This Loopy Idea -UKIP, Climate Change and Renewables

This loopy idea that we can cover Britain in ugly disgusting ghastly windmills and that somehow our future energy needs will come from that. (Nigel Farage, Leader of UKIP, quoted in Ward 2013)

My latest paper [here or earlier version here] started from a co-incidence. I was driving to work noting the landscape of energy that I pass on the M5 – the solar farms on the Somerset levels, the wind turbines at Avonmouth and the signage to the various nuclear powerstations either being decomissionsed or built (supposedly). Around the same time, the leader of UKIP was on radio decrying them in the strongest terms. The germ of an idea took root.

The first insight of this paper was that UKIP was spending what seemed to be a lot of energy commenting on, well very largely, opposing renewable energy sites in rural areas. Several students had noted this in their dissertations and the others in the academic literature had also seen how groups in rural areas saw renewable projects as the antithesis of what they consider to be the countryside. This brings us to a distinction that Prof Mike Woods makes between the rural politics, that politics which is conducted in rural areas and the politics of the re-presentation of the rural, which is open to everyone everywhere and tends to be as symbolic as it is practical. It was the latter that it seemed that UKIP was engaging in, but they were also apparently hoping to get involved in rural politics.

Using some software (that is not uncommon at a University), I downloaded the entire Twitter feed for a couple of years of the UKIP spokesperson, then collected many of the reports and articles to which his tweets linked, I then collected Nigel Farage’s twitter account as well. Then through a process of coding both manually and through automation started to examine all of these tweets systematically for themes. Alongside this I collected newspaper reports about UKIP and renewable energy for the same period, adding that to the analysis.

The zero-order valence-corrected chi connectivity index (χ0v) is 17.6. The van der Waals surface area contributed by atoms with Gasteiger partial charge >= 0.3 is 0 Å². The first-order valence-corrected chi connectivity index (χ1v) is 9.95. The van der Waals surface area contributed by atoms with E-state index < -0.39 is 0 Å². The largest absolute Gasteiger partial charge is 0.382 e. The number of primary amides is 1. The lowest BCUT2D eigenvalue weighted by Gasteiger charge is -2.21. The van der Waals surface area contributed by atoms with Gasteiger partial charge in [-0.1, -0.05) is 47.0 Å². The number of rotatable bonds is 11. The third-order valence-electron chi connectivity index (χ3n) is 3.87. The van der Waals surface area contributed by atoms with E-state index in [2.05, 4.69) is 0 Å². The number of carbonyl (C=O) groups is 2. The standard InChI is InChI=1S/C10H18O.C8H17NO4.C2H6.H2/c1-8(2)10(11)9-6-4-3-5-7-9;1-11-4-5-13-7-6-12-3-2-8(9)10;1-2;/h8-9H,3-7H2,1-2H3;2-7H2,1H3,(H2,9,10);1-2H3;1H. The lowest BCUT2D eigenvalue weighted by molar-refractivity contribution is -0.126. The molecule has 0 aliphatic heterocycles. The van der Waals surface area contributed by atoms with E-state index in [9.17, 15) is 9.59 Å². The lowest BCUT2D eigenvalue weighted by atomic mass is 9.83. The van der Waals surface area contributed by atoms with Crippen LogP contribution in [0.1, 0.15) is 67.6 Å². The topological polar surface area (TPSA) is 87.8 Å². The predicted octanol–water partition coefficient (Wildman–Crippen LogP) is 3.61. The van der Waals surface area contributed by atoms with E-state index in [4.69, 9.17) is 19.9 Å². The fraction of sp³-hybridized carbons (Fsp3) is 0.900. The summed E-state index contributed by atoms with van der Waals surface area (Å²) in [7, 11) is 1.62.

The results were impressive, in that UKIP didn’t have much to say about rural areas or rural life, a brief discussion of pubs, hunting with hounds and references to litter louts. Their real interest in the countryside was opposing renewable energy projects, because of their symbolic role:

Most of all, I hate wind turbines because they’re symbols of monstrous pointless waste, and futile political correctness. (Roger Helmer, Tweet, 01 July 2012)
UKIP would prefer fossil fuels, nuclear energy and fracking rather than wind turbines or solar panels.

Far happier with a fracking well than with the four large wind turbines we actually have close to the village. (Roger Helmer, Tweet, 24 September 2013)

Their putative opponents are seemingly opposed to jobs, prosperity and industry are in the thrall of what is described as ‘climate alarmism’. Twitter is used to direct readers toward cliamte sceptic websites and foundations dedicated to the debunking of climate change ‘orthodoxy’, such as journalist’s blog piece which argues:

‘The man-made global warming scare story has not a shred of scientific credibility ’ and that its defenders hide behind a ‘barrage of lies, ad homs, coverups, rank-closings, blustering threats ’.

The newspaper coverage, in particular, letters written by UKIP candidates and supporters echo this scepticism towards climate change and the need for renewable energy projects.

Contemporary scholarship is increasingly showing that social media is used by those creating conservative political messages but also those movements that are what McCright and Dunlap describe as ‘anti-reflexive’ movements. The goal is not to contradict the arguments but to throw up doubt and questions about the underpinning science. Other studies how such groups and tactics were used in the rejection of the science behind the damage done by cigarette smoking, transfering their interests latterly to global warming. Opposing such tactics is not merely a matter of education but of debating these views and providing counter-arguments so that these arguments don’t get the chance to circulate without being challenged.


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